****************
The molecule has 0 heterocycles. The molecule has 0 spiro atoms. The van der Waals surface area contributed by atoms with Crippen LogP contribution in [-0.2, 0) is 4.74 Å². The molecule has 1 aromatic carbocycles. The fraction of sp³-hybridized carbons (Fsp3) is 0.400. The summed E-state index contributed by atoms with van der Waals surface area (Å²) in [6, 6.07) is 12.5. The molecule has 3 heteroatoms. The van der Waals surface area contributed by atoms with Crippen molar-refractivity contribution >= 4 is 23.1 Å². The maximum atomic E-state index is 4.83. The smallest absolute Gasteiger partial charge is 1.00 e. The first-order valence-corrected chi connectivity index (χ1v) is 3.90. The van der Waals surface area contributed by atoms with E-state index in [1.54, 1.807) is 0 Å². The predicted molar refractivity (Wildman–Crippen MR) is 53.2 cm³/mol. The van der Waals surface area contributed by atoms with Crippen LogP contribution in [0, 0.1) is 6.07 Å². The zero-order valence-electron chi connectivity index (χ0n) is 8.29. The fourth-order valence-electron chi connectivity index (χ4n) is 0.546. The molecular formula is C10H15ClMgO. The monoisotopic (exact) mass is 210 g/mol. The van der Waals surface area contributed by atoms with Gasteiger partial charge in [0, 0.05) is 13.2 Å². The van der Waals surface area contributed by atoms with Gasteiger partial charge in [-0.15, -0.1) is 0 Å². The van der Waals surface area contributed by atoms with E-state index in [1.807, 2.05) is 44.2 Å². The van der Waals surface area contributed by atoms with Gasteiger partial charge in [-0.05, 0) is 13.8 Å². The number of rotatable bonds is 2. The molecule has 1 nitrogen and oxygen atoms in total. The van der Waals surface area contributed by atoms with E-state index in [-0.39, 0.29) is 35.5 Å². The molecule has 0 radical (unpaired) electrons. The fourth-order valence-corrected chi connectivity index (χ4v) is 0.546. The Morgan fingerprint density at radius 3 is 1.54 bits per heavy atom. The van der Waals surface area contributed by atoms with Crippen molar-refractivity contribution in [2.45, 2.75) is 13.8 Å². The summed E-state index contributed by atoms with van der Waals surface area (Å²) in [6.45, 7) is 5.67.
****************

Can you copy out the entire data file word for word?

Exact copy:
The molecule has 0 heterocycles. The molecule has 0 spiro atoms. The van der Waals surface area contributed by atoms with Crippen LogP contribution in [-0.2, 0) is 4.74 Å². The molecule has 1 aromatic carbocycles. The fraction of sp³-hybridized carbons (Fsp3) is 0.400. The summed E-state index contributed by atoms with van der Waals surface area (Å²) in [6, 6.07) is 12.5. The molecule has 3 heteroatoms. The van der Waals surface area contributed by atoms with Crippen molar-refractivity contribution >= 4 is 23.1 Å². The maximum atomic E-state index is 4.83. The smallest absolute Gasteiger partial charge is 1.00 e. The first-order valence-corrected chi connectivity index (χ1v) is 3.90. The van der Waals surface area contributed by atoms with E-state index in [1.54, 1.807) is 0 Å². The predicted molar refractivity (Wildman–Crippen MR) is 53.2 cm³/mol. The van der Waals surface area contributed by atoms with Crippen LogP contribution in [0, 0.1) is 6.07 Å². The zero-order valence-electron chi connectivity index (χ0n) is 8.29. The fourth-order valence-electron chi connectivity index (χ4n) is 0.546. The molecular formula is C10H15ClMgO. The monoisotopic (exact) mass is 210 g/mol. The van der Waals surface area contributed by atoms with Gasteiger partial charge in [0, 0.05) is 13.2 Å². The van der Waals surface area contributed by atoms with Gasteiger partial charge in [-0.15, -0.1) is 0 Å². The van der Waals surface area contributed by atoms with E-state index in [1.807, 2.05) is 44.2 Å². The van der Waals surface area contributed by atoms with Gasteiger partial charge in [-0.05, 0) is 13.8 Å². The number of rotatable bonds is 2. The molecule has 1 nitrogen and oxygen atoms in total. The van der Waals surface area contributed by atoms with E-state index in [-0.39, 0.29) is 35.5 Å². The molecule has 0 radical (unpaired) electrons. The fourth-order valence-corrected chi connectivity index (χ4v) is 0.546. The Morgan fingerprint density at radius 3 is 1.54 bits per heavy atom. The van der Waals surface area contributed by atoms with Crippen molar-refractivity contribution in [2.45, 2.75) is 13.8 Å². The summed E-state index contributed by atoms with van der Waals surface area (Å²) in [6.45, 7) is 5.67.